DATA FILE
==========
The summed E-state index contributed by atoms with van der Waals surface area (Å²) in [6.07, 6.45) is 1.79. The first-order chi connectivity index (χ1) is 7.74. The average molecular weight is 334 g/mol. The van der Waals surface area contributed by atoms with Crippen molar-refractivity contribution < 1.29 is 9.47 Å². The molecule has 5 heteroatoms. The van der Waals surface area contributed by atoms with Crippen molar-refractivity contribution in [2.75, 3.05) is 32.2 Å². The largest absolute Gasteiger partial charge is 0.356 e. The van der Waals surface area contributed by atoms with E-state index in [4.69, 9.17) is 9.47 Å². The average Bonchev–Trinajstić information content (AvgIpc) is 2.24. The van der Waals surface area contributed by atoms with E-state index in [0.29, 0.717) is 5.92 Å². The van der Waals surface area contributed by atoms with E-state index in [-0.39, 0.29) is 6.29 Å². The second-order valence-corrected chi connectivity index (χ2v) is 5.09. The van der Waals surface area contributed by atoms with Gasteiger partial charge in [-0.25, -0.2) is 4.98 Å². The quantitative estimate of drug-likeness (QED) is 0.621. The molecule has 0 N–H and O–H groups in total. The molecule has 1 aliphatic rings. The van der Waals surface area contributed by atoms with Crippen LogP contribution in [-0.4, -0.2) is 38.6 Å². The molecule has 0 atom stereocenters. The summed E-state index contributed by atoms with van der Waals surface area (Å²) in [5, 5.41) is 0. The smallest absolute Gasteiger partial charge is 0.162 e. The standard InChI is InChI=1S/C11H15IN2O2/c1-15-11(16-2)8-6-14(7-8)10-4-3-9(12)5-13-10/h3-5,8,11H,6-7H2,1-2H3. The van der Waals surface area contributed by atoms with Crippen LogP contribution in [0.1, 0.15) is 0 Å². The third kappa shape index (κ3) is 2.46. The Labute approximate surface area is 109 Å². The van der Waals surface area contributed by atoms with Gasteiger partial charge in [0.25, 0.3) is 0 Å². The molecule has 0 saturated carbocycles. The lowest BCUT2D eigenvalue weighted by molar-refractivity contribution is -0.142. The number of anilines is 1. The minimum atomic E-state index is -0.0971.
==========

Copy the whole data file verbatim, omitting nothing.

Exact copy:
The summed E-state index contributed by atoms with van der Waals surface area (Å²) in [6.07, 6.45) is 1.79. The first-order chi connectivity index (χ1) is 7.74. The average molecular weight is 334 g/mol. The van der Waals surface area contributed by atoms with Crippen molar-refractivity contribution < 1.29 is 9.47 Å². The molecule has 5 heteroatoms. The van der Waals surface area contributed by atoms with Crippen molar-refractivity contribution in [2.75, 3.05) is 32.2 Å². The largest absolute Gasteiger partial charge is 0.356 e. The van der Waals surface area contributed by atoms with E-state index in [4.69, 9.17) is 9.47 Å². The average Bonchev–Trinajstić information content (AvgIpc) is 2.24. The van der Waals surface area contributed by atoms with E-state index in [0.29, 0.717) is 5.92 Å². The van der Waals surface area contributed by atoms with E-state index in [-0.39, 0.29) is 6.29 Å². The second-order valence-corrected chi connectivity index (χ2v) is 5.09. The van der Waals surface area contributed by atoms with Gasteiger partial charge in [-0.25, -0.2) is 4.98 Å². The quantitative estimate of drug-likeness (QED) is 0.621. The molecule has 0 N–H and O–H groups in total. The molecule has 1 aliphatic rings. The van der Waals surface area contributed by atoms with Crippen LogP contribution in [-0.4, -0.2) is 38.6 Å². The molecule has 0 atom stereocenters. The summed E-state index contributed by atoms with van der Waals surface area (Å²) in [5, 5.41) is 0. The smallest absolute Gasteiger partial charge is 0.162 e. The standard InChI is InChI=1S/C11H15IN2O2/c1-15-11(16-2)8-6-14(7-8)10-4-3-9(12)5-13-10/h3-5,8,11H,6-7H2,1-2H3. The van der Waals surface area contributed by atoms with Crippen LogP contribution in [0.1, 0.15) is 0 Å². The third kappa shape index (κ3) is 2.46. The Labute approximate surface area is 109 Å². The van der Waals surface area contributed by atoms with Gasteiger partial charge in [0.25, 0.3) is 0 Å². The molecule has 0 saturated carbocycles. The lowest BCUT2D eigenvalue weighted by molar-refractivity contribution is -0.142. The number of anilines is 1. The minimum atomic E-state index is -0.0971.